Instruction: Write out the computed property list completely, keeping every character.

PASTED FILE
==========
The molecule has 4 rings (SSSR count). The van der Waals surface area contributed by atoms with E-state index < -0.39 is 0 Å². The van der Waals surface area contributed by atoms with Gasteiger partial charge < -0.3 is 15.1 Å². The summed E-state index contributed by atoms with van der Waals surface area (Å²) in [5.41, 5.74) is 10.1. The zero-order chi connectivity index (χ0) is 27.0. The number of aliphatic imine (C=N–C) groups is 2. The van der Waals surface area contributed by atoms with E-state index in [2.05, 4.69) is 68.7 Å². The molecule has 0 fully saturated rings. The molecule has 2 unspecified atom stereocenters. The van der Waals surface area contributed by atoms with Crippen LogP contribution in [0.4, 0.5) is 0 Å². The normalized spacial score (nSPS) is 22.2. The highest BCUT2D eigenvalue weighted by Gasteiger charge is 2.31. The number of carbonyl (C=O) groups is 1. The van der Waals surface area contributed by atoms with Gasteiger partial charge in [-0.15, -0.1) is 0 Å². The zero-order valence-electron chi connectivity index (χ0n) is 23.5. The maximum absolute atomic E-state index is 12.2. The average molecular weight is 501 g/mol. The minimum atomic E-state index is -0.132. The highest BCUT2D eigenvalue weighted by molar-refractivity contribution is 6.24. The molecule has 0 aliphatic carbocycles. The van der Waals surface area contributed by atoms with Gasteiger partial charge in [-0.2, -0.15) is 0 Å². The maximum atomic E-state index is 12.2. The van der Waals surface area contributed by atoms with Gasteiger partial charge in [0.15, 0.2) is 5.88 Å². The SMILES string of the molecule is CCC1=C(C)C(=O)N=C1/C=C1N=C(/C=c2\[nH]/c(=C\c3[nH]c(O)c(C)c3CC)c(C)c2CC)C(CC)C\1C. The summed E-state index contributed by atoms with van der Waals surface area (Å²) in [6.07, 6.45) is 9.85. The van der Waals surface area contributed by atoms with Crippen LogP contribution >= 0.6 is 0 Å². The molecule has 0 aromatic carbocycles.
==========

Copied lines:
The molecule has 4 rings (SSSR count). The van der Waals surface area contributed by atoms with E-state index < -0.39 is 0 Å². The van der Waals surface area contributed by atoms with Gasteiger partial charge < -0.3 is 15.1 Å². The summed E-state index contributed by atoms with van der Waals surface area (Å²) in [5.41, 5.74) is 10.1. The zero-order chi connectivity index (χ0) is 27.0. The number of aliphatic imine (C=N–C) groups is 2. The van der Waals surface area contributed by atoms with E-state index in [2.05, 4.69) is 68.7 Å². The molecule has 0 fully saturated rings. The molecule has 2 unspecified atom stereocenters. The van der Waals surface area contributed by atoms with Crippen LogP contribution in [0.4, 0.5) is 0 Å². The normalized spacial score (nSPS) is 22.2. The highest BCUT2D eigenvalue weighted by Gasteiger charge is 2.31. The number of carbonyl (C=O) groups is 1. The van der Waals surface area contributed by atoms with Gasteiger partial charge in [-0.15, -0.1) is 0 Å². The zero-order valence-electron chi connectivity index (χ0n) is 23.5. The maximum absolute atomic E-state index is 12.2. The average molecular weight is 501 g/mol. The minimum atomic E-state index is -0.132. The highest BCUT2D eigenvalue weighted by molar-refractivity contribution is 6.24. The molecule has 0 aliphatic carbocycles. The van der Waals surface area contributed by atoms with Gasteiger partial charge in [-0.2, -0.15) is 0 Å². The maximum atomic E-state index is 12.2. The van der Waals surface area contributed by atoms with Gasteiger partial charge in [0.15, 0.2) is 5.88 Å². The SMILES string of the molecule is CCC1=C(C)C(=O)N=C1/C=C1N=C(/C=c2\[nH]/c(=C\c3[nH]c(O)c(C)c3CC)c(C)c2CC)C(CC)C\1C. The summed E-state index contributed by atoms with van der Waals surface area (Å²) in [6.07, 6.45) is 9.85. The van der Waals surface area contributed by atoms with Crippen LogP contribution >= 0.6 is 0 Å². The molecule has 0 aromatic carbocycles.